I firmly believe we are blessed to grow up in today’s day and age. We have technology that allows us to connect with people globally, advancements in medicine that can cure the worst disease, and countless opportunities even our parents didn’t have growing up. However, it is often overlooked that growing up in today’s day and age can be tough for young guys. I reached out to several of my good friends, some of which have moved to a new city after graduating, for their feedback on what they struggle with and then I narrowed it down to the three recurring struggles that all of them shared in common.
Financial literacy is a huge struggle for not only young guys but also most Americans. A 2016 article featured on Fortune.com stated that roughly two-thirds of Americans couldn’t pass a basic financial literacy test. The best way to increase your basic financial knowledge is to dive headfirst into the countless resources available online. Make it your goal to consume knowledge like no one else! Dave Ramsey is a great option for beginners, along with the Stacking Benjamins and Afford Anything podcast. I highly recommend both, especially if you want to learn more about 401Ks, credit cards, or you are looking at purchasing a home.
“Authentic”, as defined by Merriam-Webster is, “true to one’s own personality, spirit, or character.” My friends I talked to have struggled with not only developing new authentic friendships but also staying true to themselves and their values. It is so easy in today’s age, which is fueled by social media to try and be something you are not or fit in with a new group of friends. That is why I believe it is so crucial to develop a solid set of both short term and long term goals, operate off of a set of core principles, and simply just be yourself. I believe Dave Grohl stated it best when he said, “No one is you, and that is your power.”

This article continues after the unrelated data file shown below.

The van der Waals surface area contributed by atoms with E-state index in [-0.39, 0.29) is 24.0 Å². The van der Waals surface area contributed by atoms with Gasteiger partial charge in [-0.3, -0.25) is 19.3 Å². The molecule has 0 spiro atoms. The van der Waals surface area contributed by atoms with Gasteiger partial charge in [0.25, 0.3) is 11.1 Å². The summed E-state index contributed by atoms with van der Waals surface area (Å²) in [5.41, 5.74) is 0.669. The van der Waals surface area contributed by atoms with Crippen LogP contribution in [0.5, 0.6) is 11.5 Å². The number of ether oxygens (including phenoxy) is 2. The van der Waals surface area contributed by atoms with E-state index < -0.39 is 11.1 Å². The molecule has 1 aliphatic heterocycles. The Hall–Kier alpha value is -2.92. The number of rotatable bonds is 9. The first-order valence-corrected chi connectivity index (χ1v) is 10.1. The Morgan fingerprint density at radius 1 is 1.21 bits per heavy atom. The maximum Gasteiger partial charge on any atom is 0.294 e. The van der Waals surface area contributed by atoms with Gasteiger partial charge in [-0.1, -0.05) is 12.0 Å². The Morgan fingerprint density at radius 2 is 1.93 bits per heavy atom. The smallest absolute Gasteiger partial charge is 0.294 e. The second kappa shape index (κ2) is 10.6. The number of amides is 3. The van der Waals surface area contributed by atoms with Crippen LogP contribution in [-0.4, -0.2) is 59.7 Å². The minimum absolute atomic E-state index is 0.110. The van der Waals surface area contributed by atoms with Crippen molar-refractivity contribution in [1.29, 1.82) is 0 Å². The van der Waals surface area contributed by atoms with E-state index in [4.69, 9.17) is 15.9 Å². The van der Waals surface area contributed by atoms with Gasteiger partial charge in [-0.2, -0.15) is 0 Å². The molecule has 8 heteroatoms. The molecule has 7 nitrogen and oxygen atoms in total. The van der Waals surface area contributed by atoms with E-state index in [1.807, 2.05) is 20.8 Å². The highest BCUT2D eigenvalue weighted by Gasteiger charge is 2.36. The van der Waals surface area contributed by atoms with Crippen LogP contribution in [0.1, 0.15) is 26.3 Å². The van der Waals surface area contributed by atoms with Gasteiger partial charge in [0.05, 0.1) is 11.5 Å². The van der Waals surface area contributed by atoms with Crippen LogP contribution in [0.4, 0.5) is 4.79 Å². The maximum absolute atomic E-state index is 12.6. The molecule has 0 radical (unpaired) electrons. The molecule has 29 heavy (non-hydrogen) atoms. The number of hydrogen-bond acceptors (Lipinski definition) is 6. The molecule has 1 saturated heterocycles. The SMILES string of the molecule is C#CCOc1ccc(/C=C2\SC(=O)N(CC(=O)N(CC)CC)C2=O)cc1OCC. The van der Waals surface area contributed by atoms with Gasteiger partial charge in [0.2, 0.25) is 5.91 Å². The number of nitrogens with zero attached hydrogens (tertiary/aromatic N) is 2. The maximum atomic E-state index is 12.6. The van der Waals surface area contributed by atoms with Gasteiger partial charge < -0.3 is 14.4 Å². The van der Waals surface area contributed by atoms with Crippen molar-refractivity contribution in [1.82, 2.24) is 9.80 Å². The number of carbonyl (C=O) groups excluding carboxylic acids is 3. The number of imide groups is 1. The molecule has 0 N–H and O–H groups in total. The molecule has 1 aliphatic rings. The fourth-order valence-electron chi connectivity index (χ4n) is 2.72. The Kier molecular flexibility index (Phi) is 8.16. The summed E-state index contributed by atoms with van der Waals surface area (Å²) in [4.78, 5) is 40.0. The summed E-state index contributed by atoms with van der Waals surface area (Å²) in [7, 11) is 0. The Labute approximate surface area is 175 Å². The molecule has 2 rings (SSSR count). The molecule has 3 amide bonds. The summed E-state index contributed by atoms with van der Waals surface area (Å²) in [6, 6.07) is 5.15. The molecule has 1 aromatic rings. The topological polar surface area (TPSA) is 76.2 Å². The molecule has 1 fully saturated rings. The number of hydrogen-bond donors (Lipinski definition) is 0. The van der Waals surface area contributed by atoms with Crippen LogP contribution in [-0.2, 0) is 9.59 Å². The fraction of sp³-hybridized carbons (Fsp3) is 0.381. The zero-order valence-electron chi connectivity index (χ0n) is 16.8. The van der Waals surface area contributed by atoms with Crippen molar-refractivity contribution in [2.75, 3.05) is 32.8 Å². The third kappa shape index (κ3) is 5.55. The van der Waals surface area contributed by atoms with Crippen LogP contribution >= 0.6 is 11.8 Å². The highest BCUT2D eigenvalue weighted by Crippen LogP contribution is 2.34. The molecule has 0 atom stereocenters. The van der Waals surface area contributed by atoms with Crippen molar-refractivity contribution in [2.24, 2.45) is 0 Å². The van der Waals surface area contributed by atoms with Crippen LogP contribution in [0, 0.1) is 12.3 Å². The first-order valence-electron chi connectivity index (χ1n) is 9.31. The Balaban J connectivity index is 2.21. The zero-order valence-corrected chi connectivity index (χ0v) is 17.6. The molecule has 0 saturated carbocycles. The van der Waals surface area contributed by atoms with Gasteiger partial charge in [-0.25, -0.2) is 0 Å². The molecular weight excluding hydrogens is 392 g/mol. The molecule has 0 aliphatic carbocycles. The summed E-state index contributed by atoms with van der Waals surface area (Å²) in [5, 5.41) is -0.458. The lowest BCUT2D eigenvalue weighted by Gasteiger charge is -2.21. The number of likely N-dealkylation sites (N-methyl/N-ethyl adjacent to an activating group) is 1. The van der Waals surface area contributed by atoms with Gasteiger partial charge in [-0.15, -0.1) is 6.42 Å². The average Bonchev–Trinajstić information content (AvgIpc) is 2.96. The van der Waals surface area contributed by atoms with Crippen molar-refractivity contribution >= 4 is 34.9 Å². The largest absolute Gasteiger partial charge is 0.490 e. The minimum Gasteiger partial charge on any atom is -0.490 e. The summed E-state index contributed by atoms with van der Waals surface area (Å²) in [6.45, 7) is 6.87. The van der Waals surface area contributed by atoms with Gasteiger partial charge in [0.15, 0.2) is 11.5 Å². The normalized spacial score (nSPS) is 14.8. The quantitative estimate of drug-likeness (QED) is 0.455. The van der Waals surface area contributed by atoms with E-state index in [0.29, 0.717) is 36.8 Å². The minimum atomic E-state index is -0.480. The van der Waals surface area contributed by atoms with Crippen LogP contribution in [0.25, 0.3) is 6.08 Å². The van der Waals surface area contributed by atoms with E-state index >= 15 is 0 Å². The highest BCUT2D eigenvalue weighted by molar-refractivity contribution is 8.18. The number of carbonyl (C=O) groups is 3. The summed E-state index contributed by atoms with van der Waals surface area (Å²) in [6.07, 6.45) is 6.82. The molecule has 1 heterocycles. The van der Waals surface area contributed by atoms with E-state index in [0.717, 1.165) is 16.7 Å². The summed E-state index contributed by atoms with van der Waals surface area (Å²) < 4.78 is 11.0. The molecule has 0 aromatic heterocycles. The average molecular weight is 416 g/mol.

The last thing that my friends struggled with was being at peace when things didn’t go as they had planned. Each day we build our own legacy through our actions and how we treat others but we often forget that there is a bigger plan for each of us. So while it is ok to be upset if your tee-time gets rained out, make sure you focus on the fact that it may allow you to spend time with your family instead. It is important to keep a “glass-half full” approach to life. Living a successful life is not just making tons of money and buying fancy things, it is building a legacy built on the positive impact you leave on your family, friends, and co-workers. That is how true success is measured.
I’m curious how other guys under 30 would answer the question. You can leave your top 3 in the comments section.
About the Author:
This the second guest post from Colton Macleod. He’s originally from Huntsville Alabama but moved to Nashville in August to pursue a career as a financial analyst. Colton is 23, single with no kids, which makes him perfect to represent the hopes, dreams and struggles of guys under 30.